A 33-year-old female with a history of headaches and neck pain came to the clinic for manual therapy. She reported she had been feeling the pain since she was in her 20s. She has to take over-the-counter medication before bed at least 3-4 times a week so she can wake up without any headache. With a full body assessment, I found the primary cause of the problem initially was the restrictions in her pelvis that built the tension in her entire spine. We treated her for a few sessions and while I was working on her cranium she remembered her car accident when she was in her twenties where her car rolled over but she did not hit her head or fall unconscious. She went to the Dr for scans and that showed no abnormality. She was very young so she took the doctor’s word and did not find it necessary to get evaluated further a few months later started to have headaches that became chronic and continued to get worse after her pregnancy as the demand on her body kept increasing.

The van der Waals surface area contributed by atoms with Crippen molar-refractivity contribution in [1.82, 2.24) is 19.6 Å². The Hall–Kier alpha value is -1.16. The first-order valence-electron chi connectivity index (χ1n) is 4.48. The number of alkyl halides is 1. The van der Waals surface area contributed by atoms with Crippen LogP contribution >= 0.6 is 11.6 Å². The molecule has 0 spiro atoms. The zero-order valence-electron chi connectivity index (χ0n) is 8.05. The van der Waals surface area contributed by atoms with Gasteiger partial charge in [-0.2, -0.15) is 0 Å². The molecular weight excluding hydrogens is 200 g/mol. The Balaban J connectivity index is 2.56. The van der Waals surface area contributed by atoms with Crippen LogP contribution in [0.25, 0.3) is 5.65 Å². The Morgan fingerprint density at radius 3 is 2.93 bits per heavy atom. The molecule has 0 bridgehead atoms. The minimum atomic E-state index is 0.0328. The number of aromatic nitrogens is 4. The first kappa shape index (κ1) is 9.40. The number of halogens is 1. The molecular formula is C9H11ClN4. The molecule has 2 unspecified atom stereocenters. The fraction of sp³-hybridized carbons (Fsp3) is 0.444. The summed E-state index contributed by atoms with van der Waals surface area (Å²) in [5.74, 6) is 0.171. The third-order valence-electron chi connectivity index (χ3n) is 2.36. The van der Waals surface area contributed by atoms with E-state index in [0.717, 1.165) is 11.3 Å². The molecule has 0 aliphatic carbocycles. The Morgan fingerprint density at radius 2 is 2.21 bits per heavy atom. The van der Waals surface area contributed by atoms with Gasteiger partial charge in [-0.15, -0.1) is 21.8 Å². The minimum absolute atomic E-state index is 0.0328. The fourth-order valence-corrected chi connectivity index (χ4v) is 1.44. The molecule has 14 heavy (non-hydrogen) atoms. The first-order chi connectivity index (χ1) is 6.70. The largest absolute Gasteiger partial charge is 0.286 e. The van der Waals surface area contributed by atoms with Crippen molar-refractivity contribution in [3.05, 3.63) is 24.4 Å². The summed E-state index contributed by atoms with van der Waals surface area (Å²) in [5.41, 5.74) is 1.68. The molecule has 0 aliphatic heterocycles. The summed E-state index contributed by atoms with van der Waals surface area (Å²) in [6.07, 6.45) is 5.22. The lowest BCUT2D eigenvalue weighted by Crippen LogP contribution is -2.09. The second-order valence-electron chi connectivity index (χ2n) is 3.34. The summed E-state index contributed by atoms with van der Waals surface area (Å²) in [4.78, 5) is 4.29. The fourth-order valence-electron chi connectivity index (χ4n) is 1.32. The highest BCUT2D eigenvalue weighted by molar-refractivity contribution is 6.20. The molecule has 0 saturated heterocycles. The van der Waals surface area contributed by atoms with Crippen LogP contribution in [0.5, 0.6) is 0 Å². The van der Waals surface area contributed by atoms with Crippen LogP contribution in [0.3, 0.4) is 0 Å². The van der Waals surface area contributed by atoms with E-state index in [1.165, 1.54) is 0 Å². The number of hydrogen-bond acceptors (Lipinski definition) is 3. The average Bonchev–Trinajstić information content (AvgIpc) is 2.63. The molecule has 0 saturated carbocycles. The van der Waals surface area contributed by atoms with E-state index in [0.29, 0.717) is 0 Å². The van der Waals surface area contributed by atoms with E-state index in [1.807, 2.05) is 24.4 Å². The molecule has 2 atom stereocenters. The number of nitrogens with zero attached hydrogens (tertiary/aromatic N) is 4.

This is a very classic case of mild concussion where there was no direct trauma to the head but due to the momentum of the accident her brain was shaken up within the cranium. That shaking caused twisting and folding up of the fascia covering the brain. The restrictions caused decreased circulation and fluid flow leading to chronic headaches. In 3 weeks post-treatment with manual therapy, she was able to sleep without taking medications and was able to function better with decreased intensity and frequency of headaches.
The patient was unable to connect her symptoms with the past trauma as the Dr told her she was fine from just looking at her scans and seeing no damage to the brain. The scans may not be able to pick up the damage caused to the fascia by the accident which leads to a lot of people suffering with post-concussion syndrome without proper treatment.